Tom Kennedy (television host)

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Tom Kennedy
Tom Kennedy game show host
Tom Kennedy in the 1960s
Born
James Edward Narz[1]

(1927-02-26)February 26, 1927
DiedOctober 7, 2020(2020-10-07) (aged 93)
OccupationGame show host
Years active1958–1989, 2003
Notable credit(s)
You Don't Say! (1963–69, 1975)
Name That Tune (1974–1981)
Whew! (1979–1980)
Password Plus (1980–1982)
Body Language (1984–1986)
The Price Is Right (1985–1986, nighttime)
Wordplay (1986–1987)
Spouse(s)Betty Gevedon (1952–2011; her death)
Children4
RelativesJack Narz (brother)

James Edward Narz (February 26, 1927 – October 7, 2020), known professionally as Tom Kennedy, was an American television host best known for his work in game shows.[1] Game shows Kennedy hosted included Split Second, Name That Tune, and You Don't Say!

Early years[edit]

Born in Louisville, Kentucky, Kennedy was the son of John Lawrence Narz Sr., and the younger brother of host Jack Narz (1922–2008), whose son, David, related about his uncle's name change that the brothers wanted to avoid the perceived conflict of having two announcers with the same last name promoting competing products. "After a lunch meeting with his agent," he said, "... he emerged as Tom Kennedy."[3]

Kennedy attended the University of Missouri and the University of Kentucky.[4]

Radio[edit]

While attending the University of Missouri, Kennedy worked at KFRU in Columbia, Missouri. While in Lexington, Kentucky, he worked at WKLX. After moving to Los Angeles, he worked for five years at KPOL and had a part-time job at KGIL.[4]

Shows[edit]

Kennedy's biggest hit series were You Don't Say! which aired on NBC from 1963 to 1969, and on ABC in 1975; Split Second (1972–75); Name That Tune (1974–81); and Password Plus, which he hosted from 1980 to 1982 following the illness (and later death) of original host Allen Ludden. His other hosting credits include The Big Game (1958), Dr. I.Q. (1958–59), It's Your Bet (1971–72), Break the Bank (1976), 50 Grand Slam (1976), To Say the Least (1977–78), Whew! (1979–80), Password Plus (1980–1982), Body Language (1984–86), a syndicated nighttime version of The Price Is Right (1985–86) and Wordplay (1986–87).[citation needed] He briefly hosted a talk show, The Real Tom Kennedy Show, in the early 1970s, and appeared as a guest panelist on To Tell the Truth, Hollywood Squares, Liar's Club and other game shows.[citation needed] As an actor, he made guest appearances on such shows as The Ghost & Mrs. Muir, Rowan & Martin's Laugh-In, Cannon and Hardcastle and McCormick.[citation needed]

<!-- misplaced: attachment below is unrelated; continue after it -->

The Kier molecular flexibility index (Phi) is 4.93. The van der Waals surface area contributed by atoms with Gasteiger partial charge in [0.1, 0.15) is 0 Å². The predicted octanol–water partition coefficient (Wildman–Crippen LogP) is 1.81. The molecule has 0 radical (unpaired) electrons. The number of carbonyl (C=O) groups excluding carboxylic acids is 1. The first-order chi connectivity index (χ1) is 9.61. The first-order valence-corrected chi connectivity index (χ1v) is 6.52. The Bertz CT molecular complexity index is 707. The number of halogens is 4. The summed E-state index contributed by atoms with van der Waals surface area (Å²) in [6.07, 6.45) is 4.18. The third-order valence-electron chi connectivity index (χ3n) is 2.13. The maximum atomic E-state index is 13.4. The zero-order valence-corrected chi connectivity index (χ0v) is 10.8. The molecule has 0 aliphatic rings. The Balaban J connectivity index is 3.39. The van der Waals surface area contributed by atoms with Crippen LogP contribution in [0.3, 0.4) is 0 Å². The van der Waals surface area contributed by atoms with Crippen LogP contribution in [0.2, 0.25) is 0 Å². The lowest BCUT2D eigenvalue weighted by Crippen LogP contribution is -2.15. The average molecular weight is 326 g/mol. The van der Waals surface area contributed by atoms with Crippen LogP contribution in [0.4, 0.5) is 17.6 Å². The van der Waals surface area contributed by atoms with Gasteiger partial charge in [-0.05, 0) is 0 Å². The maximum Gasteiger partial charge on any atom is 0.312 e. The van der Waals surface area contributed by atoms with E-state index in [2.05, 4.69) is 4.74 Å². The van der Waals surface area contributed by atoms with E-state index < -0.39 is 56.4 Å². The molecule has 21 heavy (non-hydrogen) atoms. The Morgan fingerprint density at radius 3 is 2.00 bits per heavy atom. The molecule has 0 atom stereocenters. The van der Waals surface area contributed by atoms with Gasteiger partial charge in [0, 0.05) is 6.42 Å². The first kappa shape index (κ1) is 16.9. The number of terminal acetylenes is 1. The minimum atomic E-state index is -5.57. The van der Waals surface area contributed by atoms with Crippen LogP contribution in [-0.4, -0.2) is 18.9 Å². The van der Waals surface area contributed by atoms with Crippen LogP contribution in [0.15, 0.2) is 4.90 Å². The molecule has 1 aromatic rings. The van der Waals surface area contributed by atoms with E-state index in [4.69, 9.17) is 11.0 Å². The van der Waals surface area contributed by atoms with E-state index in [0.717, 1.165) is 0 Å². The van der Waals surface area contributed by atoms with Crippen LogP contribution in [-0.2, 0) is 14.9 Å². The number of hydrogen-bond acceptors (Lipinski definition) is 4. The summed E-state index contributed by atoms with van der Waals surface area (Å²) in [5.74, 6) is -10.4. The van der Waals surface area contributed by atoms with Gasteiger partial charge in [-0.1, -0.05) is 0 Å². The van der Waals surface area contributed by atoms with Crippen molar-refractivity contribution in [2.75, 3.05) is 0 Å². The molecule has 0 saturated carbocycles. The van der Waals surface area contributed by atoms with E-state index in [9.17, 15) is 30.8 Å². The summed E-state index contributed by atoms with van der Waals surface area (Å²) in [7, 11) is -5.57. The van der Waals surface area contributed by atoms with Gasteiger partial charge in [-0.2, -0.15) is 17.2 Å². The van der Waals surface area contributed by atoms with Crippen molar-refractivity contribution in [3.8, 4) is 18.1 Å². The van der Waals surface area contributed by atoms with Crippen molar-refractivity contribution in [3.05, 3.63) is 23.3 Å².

Retirement and death[edit]

Kennedy retired in 1989 after several game show pilots produced by his production company failed to sell. In 2003, he appeared on Hollywood Squares during "Game Show Week Part 2".[citation needed]

Kennedy died on October 7, 2020, at the age of 93. His cause of death is unknown,[5] though it was known that he "had been ill for several months".[6][7]

Awards[edit]

In July 2005, Kennedy and his brother Jack Narz, were co-recipients of the Game Show Congress' Bill Cullen Award for Lifetime Achievement.[8] Cullen was a brother-in-law to Narz and Kennedy.[citation needed]

See also[edit]

References[edit]

  1. ^ a b Baber, David (2007). Television Game Show Hosts: Biographies of 32 Stars. McFarland & Co. p. 131. ISBN 978-0-7864-2926-4. Retrieved 12 February 2016.
  2. ^ Vogt, Dustin. "Louisville native, TV host Tom Kennedy dies at 93". www.wave3.com.
  3. ^ Leszczak, Bob (2015). From Small Screen to Vinyl: A Guide to Television Stars Who Made Records, 1950–2000. Rowman & Littlefield. pp. 242–43. ISBN 978-1-4422-4274-6. Retrieved 14 December 2016.
  4. ^ a b Baber, David (14 June 2015). Television Game Show Hosts: Biographies of 32 Stars. McFarland. pp. 133–34. ISBN 978-1-4766-0480-0. Retrieved 14 December 2016.
  5. ^ Berman, Marc. "Game Show Host Tom Kennedy Dies At 93". Forbes. Retrieved 11 October 2020.
  6. ^ "'Name That Tune' Game Show Host Tom Kennedy Dead at 93". TMZ. Retrieved 12 October 2020.
  7. ^ "Tom Kennedy, Genial Journeyman of TV Game Shows, Dies at 93". The New York Times. 13 October 2020. Retrieved 15 October 2020.
  8. ^ "News From ME – Mark Evanier's blog". www.newsfromme.com. Retrieved 12 October 2020.

External links[edit]

Media offices
Preceded by
Jack Barry
Clark Race
Host of You Don't Say!
1963–1969, 1975
Vacant
Title next held by
Clark Race
Jim Peck
New show Host of Split Second
1972–1975
Vacant
Title next held by
Monty Hall
Preceded by
Dennis James
Host of Name That Tune
1974–1981
Vacant
Title next held by
Jim Lange
Preceded by
Allen Ludden
Host of Password Plus
1980–1982
Vacant
Title next held by
Bert Convy
as Host of Super Password
Vacant
Title last held by
Bobby Van
as Host of Showoffs
Host of Body Language
1984–1986
Show cancelled
Preceded by
Bob Barker
Host of The Price Is Right
(syndicated edition)

1985–1986
Vacant
Title next held by
Doug Davidson
as Host of The New Price Is Right